Above: Mulo and Moses working on Akvo Flow in Kampala, Uganda. 

One night, reading through my emails, I came across one from the Akvo Foundation. I’d been accepted into the internship programme! 

I can’t describe the joy I felt in finding out that I’d be part of a team building open source data tools to improve international development programmes. At the same time, I was daunted by the challenges that come with building tools that are used internationally and in complex settings.

On my first working day, I was introduced, together with my new colleague Mary, to the friendly and diverse team that make up Akvo. By the third day, we were setting up our development environments. We were later assigned simple user interface issues that would help us to learn the basics of ember.js development and become familiar with the file structure of the project. These initial tasks definitely prepared me for the more complex tasks that would come later.

One of those tasks was the migration of the whole Akvo Flow project from ember.js 1.x to the latest ember.js 3.x. Initially, this assignment seemed impossible, but with a great deal of persistence and a lot of help from the development team, I managed to complete the map section of the project. This strengthened my understanding of modern Javascript concepts, such as ember, react and angularJS. Most of all, I finally understood why most organisations find it challenging to switch from one tool or programming language to another.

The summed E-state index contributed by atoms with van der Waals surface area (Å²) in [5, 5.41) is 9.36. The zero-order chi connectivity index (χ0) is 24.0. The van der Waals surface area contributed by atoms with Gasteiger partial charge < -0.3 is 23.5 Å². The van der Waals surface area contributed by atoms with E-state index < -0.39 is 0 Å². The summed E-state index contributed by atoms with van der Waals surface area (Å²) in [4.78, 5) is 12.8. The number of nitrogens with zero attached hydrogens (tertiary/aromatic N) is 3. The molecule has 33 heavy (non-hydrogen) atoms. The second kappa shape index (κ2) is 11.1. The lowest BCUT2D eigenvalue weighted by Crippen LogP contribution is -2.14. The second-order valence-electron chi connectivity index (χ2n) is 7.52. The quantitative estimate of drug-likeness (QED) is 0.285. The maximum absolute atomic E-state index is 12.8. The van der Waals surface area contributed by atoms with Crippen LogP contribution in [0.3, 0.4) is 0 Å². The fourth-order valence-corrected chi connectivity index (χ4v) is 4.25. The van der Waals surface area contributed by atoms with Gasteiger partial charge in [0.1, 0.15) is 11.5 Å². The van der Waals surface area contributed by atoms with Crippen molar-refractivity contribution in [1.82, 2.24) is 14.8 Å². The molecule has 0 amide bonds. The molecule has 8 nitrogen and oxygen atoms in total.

That, however, wasn’t the most challenging task. My worst nightmare was setting up the docker development environment on a Windows platform. I became so frustrated that I almost gave up on Windows and switched to the Linux platform. Thankfully, the development team always encouraged me to keep on pushing and offered a lot of technical help. I am really grateful for that.

I am grateful to the whole team at Akvo, but especially to the Flow development team – Mulo, Jana, Valeria, Charles, Daniel, Ivan, Loic, Lars and Mary – for making my internship experience awesome. You have taught me persistence, organisation, clear communication, and a lot about modern software development practices. I’ll take this experience with me on all of my future career adventures.

Bob Moses Mogere worked as an intern with the Akvo Flow team for one year from Kampala. You can follow him on Twitter @BGoldsoft.